There are companies out there that promise to deliver your retirement visa with less documentation then the list we have combined here, stressing that they have ‘good connections’. The gap in your documentation might however be used against you if unforeseeable problems come up so it is better to be sure and take extra precautions not to run into trouble months or years down the line.
We will review all the documentation and will then go to the local immigration office to hand it in. They will take around two weeks to go over your application and give an approval.
#2 Pick up visa
Once the application is approved, they will telex the visa to the embassy you specified. You can then go to the embassy with your passport to get the visa. After this, you can enter Indonesia.
#3 Converting the visa to temporary residence permit (KITAS)
Once you’re in Indonesia, we will convert your visa to KITAS. The immigration office, which is in the district zone that you will be living in, will take your fingerprints and photo.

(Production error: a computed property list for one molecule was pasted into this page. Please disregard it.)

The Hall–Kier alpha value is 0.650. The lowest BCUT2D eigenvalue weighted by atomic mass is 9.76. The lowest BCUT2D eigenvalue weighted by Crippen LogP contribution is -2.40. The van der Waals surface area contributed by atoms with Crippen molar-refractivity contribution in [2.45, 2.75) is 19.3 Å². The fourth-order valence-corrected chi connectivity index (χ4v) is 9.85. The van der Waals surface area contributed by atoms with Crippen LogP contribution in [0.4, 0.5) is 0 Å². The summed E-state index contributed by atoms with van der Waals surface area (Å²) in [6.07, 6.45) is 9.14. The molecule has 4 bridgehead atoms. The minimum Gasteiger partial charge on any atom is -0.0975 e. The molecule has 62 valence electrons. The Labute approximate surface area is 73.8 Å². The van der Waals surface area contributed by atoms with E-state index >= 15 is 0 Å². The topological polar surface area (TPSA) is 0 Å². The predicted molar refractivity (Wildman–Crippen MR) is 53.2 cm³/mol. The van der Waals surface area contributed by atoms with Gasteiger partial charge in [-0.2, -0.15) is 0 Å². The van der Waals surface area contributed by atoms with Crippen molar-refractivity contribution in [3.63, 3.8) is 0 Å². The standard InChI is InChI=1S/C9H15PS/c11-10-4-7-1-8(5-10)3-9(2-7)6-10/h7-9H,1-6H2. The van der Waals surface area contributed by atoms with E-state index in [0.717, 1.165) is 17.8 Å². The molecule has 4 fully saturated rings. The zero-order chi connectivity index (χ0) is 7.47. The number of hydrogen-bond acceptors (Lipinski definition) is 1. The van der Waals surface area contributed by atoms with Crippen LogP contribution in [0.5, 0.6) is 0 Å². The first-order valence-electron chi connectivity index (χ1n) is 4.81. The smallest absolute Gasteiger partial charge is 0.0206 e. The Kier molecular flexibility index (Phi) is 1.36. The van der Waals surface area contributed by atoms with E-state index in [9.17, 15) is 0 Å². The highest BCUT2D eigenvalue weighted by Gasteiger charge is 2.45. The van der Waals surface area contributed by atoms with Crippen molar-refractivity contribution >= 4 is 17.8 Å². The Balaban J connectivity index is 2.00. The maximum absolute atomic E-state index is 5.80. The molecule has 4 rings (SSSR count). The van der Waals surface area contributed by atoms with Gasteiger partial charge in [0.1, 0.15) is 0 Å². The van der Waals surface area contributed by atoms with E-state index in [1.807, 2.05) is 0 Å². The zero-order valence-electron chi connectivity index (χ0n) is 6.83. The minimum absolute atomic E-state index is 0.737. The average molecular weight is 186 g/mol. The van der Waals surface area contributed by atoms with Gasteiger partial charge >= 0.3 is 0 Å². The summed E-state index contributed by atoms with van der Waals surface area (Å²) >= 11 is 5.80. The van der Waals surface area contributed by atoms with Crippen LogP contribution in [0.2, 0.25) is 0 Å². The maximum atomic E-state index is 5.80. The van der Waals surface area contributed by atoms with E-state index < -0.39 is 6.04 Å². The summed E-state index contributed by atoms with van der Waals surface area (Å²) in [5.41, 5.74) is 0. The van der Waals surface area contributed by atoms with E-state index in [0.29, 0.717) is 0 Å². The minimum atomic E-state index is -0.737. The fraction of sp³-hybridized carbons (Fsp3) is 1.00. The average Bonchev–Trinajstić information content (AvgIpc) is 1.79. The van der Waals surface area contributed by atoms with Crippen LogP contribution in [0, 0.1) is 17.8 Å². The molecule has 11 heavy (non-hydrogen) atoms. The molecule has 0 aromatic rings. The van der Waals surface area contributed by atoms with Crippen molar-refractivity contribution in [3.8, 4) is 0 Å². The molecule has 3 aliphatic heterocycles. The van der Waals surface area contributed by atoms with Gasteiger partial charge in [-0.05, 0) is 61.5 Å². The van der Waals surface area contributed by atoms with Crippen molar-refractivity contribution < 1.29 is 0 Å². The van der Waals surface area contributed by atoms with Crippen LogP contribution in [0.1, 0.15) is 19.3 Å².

A retirement KITAS holder will receive the following documents:
- A retirement KITAS card & Blue Book/Foreigner registration
- SKPPS & SKTT (A certificate of registration of temporary residency)
- STM/Resort police report
- SKLD/Police card
You may stay in Indonesia for one year on this visa, extendable for up to a maximum of 5 years. What happens after that? Well, you can apply either for a permanent stay permit (KITAP) or – to exit the country – an Exit Permit Only (EPO).
If you want to visit other countries while on your retirement visa, you cannot just up and leave. You need to apply for either an exit re-entry (ERP) permit that is valid for three months or the multiple exit re-entry permit (MERP), that is valid for 6 months.
Benefits you can enjoy with your retirement visa:
- Open a bank account
- Get local driving license
- Purchase any vehicle on your own name
- Get special prices and discounts
- Live for years without any obligation to leave the territory
If you are married and both you and your spouse are retiring here together, the applications are still launched separately. Meaning that if your main source of income is your personal pension, it still needs to be for the minimal amount of US$ 1500. However, there’s no need to hire two maids and shared assets can be used by both to prove that you have enough funds to support you for the duration of your stay.
If there are any questions about the retirement visa or any of the conditions, feel free to contact us and ask anything that is worrying you about the process.